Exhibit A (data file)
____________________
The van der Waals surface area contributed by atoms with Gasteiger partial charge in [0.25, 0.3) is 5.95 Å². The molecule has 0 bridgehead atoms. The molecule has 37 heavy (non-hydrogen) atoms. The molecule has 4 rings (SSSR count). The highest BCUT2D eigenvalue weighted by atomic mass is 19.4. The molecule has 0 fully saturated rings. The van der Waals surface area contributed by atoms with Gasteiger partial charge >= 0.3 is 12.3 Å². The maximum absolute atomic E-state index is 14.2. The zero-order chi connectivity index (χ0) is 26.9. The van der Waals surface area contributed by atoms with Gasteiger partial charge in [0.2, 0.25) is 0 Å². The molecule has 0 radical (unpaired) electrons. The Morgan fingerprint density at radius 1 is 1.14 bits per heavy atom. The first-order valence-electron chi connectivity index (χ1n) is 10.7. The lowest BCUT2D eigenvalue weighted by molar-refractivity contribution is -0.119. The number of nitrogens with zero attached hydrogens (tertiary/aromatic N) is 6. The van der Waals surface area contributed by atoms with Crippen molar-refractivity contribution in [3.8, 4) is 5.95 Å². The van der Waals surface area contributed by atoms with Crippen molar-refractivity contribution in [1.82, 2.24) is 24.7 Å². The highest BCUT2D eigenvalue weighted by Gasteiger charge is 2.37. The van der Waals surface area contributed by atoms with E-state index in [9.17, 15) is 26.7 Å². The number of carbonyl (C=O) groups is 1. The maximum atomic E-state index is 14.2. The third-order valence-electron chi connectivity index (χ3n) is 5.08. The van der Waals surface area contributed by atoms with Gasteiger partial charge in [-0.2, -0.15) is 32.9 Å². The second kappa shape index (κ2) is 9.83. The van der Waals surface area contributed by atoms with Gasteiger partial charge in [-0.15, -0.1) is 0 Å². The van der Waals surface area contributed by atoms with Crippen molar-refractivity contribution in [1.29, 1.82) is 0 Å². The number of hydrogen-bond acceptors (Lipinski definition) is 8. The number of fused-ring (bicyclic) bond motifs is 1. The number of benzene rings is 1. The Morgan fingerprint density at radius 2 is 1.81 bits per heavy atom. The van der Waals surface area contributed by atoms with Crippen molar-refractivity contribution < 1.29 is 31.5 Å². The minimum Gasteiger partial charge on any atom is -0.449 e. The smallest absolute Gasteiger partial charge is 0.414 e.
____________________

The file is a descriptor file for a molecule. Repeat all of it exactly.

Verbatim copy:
The van der Waals surface area contributed by atoms with Gasteiger partial charge in [0.25, 0.3) is 5.95 Å². The molecule has 0 bridgehead atoms. The molecule has 37 heavy (non-hydrogen) atoms. The molecule has 4 rings (SSSR count). The highest BCUT2D eigenvalue weighted by atomic mass is 19.4. The molecule has 0 fully saturated rings. The van der Waals surface area contributed by atoms with Gasteiger partial charge >= 0.3 is 12.3 Å². The maximum absolute atomic E-state index is 14.2. The zero-order chi connectivity index (χ0) is 26.9. The van der Waals surface area contributed by atoms with Gasteiger partial charge in [0.2, 0.25) is 0 Å². The molecule has 0 radical (unpaired) electrons. The Morgan fingerprint density at radius 1 is 1.14 bits per heavy atom. The first-order valence-electron chi connectivity index (χ1n) is 10.7. The lowest BCUT2D eigenvalue weighted by molar-refractivity contribution is -0.119. The number of nitrogens with zero attached hydrogens (tertiary/aromatic N) is 6. The van der Waals surface area contributed by atoms with Crippen molar-refractivity contribution in [3.8, 4) is 5.95 Å². The van der Waals surface area contributed by atoms with Crippen molar-refractivity contribution in [1.82, 2.24) is 24.7 Å². The highest BCUT2D eigenvalue weighted by Gasteiger charge is 2.37. The van der Waals surface area contributed by atoms with E-state index in [9.17, 15) is 26.7 Å². The number of carbonyl (C=O) groups is 1. The maximum atomic E-state index is 14.2. The third-order valence-electron chi connectivity index (χ3n) is 5.08. The van der Waals surface area contributed by atoms with Gasteiger partial charge in [-0.2, -0.15) is 32.9 Å². The second kappa shape index (κ2) is 9.83. The van der Waals surface area contributed by atoms with Gasteiger partial charge in [-0.15, -0.1) is 0 Å². The van der Waals surface area contributed by atoms with Crippen molar-refractivity contribution in [1.29, 1.82) is 0 Å². The number of hydrogen-bond acceptors (Lipinski definition) is 8. The number of fused-ring (bicyclic) bond motifs is 1. The number of benzene rings is 1. The Morgan fingerprint density at radius 2 is 1.81 bits per heavy atom. The van der Waals surface area contributed by atoms with Crippen molar-refractivity contribution < 1.29 is 31.5 Å². The minimum Gasteiger partial charge on any atom is -0.449 e. The smallest absolute Gasteiger partial charge is 0.414 e.